Andrew Jackson becoming the United States President was one of the worst things for the Cherokee Indians.President Jackson was known for his dislike of Indians. President Jackson said this about Indians in his State of the Union address, “The tribes which occupied the countries now constituting the Eastern States were annihilated or...

Find Another Essay On Cherokee Leaders Contributing to Removal

Cherokee Native American Indians and the Trail of Tears

1519 words - 6 pages . When the Cherokee resettled, they were a different group with no leaders; everybody became the same during their voyage to new settlement. The Cherokee then became more civilized, and began to fade away from their religion. The Cherokee then became one with the people by their change in mindset and ways of life. They began to have every day jobs, most Cherokee became farmers. Through time, they became friends with local citizens. Which was

Land, Growth and Justice Essay

1276 words - 6 pages due to an increase of treaty line violations. Cherokee leaders tired of the harassments came to the decision of not accepting any more offers concerning their properties. They had the right to retain the possession of their country as long as they pleased. Whites settlers however continued to drift into their lands causing conflicts with the Cherokees. The subject of removal spread across the Cherokee Nation triggering turmoil among its citizens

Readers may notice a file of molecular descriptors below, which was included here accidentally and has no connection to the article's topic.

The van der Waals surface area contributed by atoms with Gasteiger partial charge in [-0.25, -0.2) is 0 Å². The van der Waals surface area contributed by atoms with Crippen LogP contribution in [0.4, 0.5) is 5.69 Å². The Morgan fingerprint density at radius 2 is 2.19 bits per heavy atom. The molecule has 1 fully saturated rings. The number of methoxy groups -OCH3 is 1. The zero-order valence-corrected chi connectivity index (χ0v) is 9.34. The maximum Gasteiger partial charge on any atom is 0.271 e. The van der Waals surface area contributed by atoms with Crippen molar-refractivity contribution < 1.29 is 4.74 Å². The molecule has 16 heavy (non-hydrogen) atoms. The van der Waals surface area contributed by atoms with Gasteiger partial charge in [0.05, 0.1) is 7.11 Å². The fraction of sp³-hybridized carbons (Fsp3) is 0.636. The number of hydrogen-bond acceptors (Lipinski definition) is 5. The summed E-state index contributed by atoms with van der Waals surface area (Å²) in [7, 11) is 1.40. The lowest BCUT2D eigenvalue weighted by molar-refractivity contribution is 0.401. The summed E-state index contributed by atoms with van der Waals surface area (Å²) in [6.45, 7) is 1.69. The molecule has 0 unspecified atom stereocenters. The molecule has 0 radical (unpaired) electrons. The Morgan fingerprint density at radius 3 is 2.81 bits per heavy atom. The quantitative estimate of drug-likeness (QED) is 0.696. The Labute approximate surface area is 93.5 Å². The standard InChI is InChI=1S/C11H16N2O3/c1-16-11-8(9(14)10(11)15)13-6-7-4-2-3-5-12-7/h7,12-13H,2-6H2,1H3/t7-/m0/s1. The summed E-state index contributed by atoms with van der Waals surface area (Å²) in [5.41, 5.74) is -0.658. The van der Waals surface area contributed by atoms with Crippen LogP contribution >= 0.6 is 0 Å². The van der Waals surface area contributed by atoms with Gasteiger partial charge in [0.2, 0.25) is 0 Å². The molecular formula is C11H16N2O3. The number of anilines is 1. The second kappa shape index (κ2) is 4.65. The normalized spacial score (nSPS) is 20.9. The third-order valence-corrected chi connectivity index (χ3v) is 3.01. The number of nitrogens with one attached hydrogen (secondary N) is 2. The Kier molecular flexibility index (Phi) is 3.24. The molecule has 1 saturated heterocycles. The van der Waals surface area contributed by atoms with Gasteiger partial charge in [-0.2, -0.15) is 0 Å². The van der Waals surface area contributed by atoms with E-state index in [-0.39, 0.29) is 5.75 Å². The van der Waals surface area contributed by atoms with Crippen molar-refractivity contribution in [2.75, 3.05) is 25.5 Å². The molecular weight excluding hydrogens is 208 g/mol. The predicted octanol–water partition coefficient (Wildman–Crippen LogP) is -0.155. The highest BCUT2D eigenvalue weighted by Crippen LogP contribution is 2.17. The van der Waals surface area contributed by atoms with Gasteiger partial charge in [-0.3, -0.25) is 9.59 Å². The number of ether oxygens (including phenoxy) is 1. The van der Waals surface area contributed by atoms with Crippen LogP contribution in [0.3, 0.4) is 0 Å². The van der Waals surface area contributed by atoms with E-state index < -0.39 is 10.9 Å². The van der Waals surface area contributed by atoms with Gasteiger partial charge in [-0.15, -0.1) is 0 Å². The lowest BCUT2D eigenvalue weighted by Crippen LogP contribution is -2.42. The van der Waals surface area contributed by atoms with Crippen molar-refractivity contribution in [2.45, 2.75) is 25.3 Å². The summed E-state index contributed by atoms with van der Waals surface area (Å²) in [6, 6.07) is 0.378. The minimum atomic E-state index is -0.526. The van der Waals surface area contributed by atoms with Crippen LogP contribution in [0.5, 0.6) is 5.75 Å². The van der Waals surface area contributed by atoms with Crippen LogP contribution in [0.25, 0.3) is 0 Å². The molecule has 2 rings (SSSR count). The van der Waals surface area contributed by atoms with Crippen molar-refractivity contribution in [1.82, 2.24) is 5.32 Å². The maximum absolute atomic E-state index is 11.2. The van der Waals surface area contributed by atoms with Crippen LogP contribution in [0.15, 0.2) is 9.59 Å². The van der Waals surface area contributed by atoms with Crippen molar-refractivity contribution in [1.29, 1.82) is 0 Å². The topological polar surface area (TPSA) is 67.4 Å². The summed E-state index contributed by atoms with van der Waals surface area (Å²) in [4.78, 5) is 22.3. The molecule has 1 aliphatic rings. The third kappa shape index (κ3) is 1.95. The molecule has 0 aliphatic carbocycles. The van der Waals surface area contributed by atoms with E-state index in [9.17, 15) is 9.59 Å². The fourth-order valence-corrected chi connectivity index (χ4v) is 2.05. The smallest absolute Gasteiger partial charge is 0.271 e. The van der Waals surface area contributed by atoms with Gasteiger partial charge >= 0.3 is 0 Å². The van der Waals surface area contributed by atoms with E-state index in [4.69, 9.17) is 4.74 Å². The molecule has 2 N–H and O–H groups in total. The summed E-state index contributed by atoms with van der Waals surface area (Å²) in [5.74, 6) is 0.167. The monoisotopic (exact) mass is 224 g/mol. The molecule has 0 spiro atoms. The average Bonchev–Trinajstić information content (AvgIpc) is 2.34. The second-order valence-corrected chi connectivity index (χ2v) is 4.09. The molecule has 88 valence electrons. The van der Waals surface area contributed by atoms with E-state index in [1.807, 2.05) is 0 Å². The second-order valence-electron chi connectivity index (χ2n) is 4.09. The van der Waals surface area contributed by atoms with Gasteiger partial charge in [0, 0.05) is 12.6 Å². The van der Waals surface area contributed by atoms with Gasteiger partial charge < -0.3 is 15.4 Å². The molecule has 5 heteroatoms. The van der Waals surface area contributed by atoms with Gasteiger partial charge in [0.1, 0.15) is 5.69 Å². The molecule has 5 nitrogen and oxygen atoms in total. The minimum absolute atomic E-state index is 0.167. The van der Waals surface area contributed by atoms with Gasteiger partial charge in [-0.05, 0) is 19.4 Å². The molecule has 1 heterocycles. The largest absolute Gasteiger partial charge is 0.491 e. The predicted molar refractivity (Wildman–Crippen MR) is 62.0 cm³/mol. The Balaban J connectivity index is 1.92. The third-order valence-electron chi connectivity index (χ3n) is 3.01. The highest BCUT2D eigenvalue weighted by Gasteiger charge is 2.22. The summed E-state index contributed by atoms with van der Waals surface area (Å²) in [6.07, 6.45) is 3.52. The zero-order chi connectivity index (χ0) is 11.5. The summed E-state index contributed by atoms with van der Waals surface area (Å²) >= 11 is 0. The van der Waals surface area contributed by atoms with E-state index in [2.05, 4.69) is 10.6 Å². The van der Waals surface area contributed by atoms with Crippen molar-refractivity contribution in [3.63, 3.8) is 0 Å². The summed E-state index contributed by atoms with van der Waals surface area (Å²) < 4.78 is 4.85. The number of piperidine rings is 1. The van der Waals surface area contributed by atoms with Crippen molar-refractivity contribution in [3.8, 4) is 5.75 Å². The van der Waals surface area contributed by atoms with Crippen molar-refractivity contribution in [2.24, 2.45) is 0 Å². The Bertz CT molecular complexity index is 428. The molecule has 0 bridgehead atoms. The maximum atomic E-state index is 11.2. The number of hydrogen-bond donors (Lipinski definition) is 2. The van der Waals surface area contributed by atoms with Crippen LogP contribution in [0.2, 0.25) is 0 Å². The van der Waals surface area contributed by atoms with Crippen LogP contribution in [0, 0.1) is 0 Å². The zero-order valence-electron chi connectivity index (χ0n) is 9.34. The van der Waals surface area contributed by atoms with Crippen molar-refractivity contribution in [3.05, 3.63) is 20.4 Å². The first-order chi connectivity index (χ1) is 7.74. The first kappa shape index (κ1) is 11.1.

The Removal of the Cherokee

5732 words - 23 pages leaders in Washington, receiving them with diplomatic status; this enraged the Georgian government. Georgia asserted that too much time had transpired and now the Indians were farther away from removal than in 1817. Georgia also asserted that, if a peaceful negotiation that prompted the Cherokee"'"s forfeit of their land could not be arranged, the Cherokee Nation should be immediately removed and compensated for their land. Monroe refused to

The Cherokee Nation

900 words - 4 pages Indian Removal Act, much to the disappointment of well-known Senator Davy Crockett. The bill was quickly signed into law. The Cherokee tried to get rid of it legally by taking it to the Supreme Court. At first the court was ruled against them. However, when they tried again, the court ruled in favor of them and the Indian Removal Act became invalid. The only way to remove the Cherokee was to get them to agree to removal in a treaty and then have that

The Cherokee and a Complex Predicament